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Magnus reined up his horse in front of the largest tent pavilion he had ever seen.
“And whose tent is this?” The gaudy purple canvas tent structure stood twenty feet at the center pole, at least twelve at the edge and was more than a hundred feet on each side.
“Your Grace, it is mine!” a short man announced and then bowed. “Sir Byron Alfson, of Harristown.”
“Ah, sir, you have me at a disadvantage.”
Magnus inspected the knight with narrowed eyes.
He had a mop of frail-looking brown hair tied into a short ponytail and a narrow nose that was flanked by light blue eyes. He wore a greatcoat that looked like it had been cut from the same fabric as his tent.
Harristown was one of the small villages that had sprouted up along the rail lines that ran from Agilard to Aetheston. The strange grape beer that had made the town famous gave its color to everything the town did. They had even changed their sigil to a purple field with a golden mug.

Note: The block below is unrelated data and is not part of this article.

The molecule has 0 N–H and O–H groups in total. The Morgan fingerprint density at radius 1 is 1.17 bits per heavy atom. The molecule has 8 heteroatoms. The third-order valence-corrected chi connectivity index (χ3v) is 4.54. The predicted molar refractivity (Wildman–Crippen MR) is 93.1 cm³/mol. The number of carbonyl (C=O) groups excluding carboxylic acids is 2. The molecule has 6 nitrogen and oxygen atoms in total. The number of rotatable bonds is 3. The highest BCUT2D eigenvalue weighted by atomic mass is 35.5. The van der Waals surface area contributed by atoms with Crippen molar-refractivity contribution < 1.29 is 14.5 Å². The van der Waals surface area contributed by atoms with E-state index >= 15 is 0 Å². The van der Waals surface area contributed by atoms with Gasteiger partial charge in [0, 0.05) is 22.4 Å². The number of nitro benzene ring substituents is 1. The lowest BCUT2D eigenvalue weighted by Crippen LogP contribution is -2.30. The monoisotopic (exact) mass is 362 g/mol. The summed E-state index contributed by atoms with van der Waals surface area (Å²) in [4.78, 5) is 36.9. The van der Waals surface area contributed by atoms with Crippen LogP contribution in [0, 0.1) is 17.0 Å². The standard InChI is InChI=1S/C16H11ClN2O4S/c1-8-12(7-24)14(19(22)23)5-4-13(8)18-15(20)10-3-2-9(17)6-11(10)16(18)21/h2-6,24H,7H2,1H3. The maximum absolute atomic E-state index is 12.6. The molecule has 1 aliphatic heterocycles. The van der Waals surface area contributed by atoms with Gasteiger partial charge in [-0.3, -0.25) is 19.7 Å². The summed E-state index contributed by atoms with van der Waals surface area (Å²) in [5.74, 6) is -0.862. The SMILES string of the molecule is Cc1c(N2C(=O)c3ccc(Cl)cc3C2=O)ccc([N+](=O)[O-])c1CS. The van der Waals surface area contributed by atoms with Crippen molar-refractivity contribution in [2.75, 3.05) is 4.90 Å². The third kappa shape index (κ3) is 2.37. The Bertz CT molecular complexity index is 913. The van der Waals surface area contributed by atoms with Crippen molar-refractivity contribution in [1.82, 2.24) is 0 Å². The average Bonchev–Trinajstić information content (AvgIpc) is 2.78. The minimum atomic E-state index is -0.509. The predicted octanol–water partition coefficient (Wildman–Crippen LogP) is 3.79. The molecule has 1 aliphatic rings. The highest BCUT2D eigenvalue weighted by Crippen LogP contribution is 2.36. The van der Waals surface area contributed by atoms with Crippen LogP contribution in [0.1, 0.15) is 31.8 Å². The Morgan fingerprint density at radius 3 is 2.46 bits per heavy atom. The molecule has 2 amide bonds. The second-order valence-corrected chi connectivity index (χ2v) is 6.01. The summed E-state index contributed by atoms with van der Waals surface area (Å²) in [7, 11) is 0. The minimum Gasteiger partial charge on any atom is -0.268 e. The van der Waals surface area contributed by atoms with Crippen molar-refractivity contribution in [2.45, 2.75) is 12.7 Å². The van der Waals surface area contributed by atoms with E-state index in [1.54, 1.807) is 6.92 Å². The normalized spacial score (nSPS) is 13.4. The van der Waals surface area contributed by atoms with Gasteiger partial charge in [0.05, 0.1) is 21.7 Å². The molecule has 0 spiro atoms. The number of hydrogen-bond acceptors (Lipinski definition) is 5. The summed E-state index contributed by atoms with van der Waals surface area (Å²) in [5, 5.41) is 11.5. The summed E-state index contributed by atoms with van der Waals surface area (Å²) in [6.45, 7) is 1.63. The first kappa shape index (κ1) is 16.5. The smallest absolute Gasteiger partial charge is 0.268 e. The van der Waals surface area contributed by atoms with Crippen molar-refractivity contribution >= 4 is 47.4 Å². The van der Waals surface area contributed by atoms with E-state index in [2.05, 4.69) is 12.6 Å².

“This is quite the pavilion,” Magnus continued after a moment. “I didn’t know that the grape beer business had so much money to be made.”
“We do our best, Your Grace,” the knight said. “I hope my pavilion does not offend you, Your Grace. While it is my tent, I have shared it with many of the knights from Lord Tallet’s levies.”
“It does not offend,” Magnus lied. If he had his way, the knights would be sleeping in camp tents with the rest of his soldiers. But his advisors had warned him that not giving the knights and lesser lords their symbols of pride and authority could drive them away. He had been reluctant to accept the counsel, but in the end the tradition of tent pavilions and knightly feasts had been upheld. “Carry on, Sir Alfson.”
“Thank you, Your Grace.” The knight bowed again and disappeared into his purple monstrosity.